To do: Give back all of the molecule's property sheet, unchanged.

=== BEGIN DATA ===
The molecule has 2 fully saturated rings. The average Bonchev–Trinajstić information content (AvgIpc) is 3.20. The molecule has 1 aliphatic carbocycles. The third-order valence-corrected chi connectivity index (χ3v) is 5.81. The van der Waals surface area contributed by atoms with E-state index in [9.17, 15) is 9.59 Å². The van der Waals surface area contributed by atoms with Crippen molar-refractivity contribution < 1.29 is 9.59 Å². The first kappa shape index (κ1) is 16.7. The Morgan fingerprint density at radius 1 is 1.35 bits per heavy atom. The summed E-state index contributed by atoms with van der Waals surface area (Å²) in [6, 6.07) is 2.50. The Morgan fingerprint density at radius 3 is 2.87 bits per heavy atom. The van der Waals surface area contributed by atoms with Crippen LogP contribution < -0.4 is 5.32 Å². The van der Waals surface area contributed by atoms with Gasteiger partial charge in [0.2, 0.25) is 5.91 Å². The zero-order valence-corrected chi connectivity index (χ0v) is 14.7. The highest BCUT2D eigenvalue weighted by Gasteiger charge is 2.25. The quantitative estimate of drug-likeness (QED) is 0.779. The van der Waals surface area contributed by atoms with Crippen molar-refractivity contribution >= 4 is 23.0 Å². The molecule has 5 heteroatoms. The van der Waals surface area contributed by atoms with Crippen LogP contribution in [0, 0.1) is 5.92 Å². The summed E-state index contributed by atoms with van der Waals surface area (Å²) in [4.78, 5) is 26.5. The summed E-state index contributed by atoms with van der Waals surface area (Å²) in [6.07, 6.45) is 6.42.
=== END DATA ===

The molecule has 2 fully saturated rings. The average Bonchev–Trinajstić information content (AvgIpc) is 3.20. The molecule has 1 aliphatic carbocycles. The third-order valence-corrected chi connectivity index (χ3v) is 5.81. The van der Waals surface area contributed by atoms with E-state index in [9.17, 15) is 9.59 Å². The van der Waals surface area contributed by atoms with Crippen molar-refractivity contribution < 1.29 is 9.59 Å². The first kappa shape index (κ1) is 16.7. The Morgan fingerprint density at radius 1 is 1.35 bits per heavy atom. The summed E-state index contributed by atoms with van der Waals surface area (Å²) in [6, 6.07) is 2.50. The Morgan fingerprint density at radius 3 is 2.87 bits per heavy atom. The van der Waals surface area contributed by atoms with Crippen LogP contribution < -0.4 is 5.32 Å². The van der Waals surface area contributed by atoms with Gasteiger partial charge in [0.2, 0.25) is 5.91 Å². The zero-order valence-corrected chi connectivity index (χ0v) is 14.7. The highest BCUT2D eigenvalue weighted by Gasteiger charge is 2.25. The quantitative estimate of drug-likeness (QED) is 0.779. The van der Waals surface area contributed by atoms with Crippen molar-refractivity contribution >= 4 is 23.0 Å². The molecule has 5 heteroatoms. The van der Waals surface area contributed by atoms with Crippen LogP contribution in [0, 0.1) is 5.92 Å². The summed E-state index contributed by atoms with van der Waals surface area (Å²) in [4.78, 5) is 26.5. The summed E-state index contributed by atoms with van der Waals surface area (Å²) in [6.07, 6.45) is 6.42.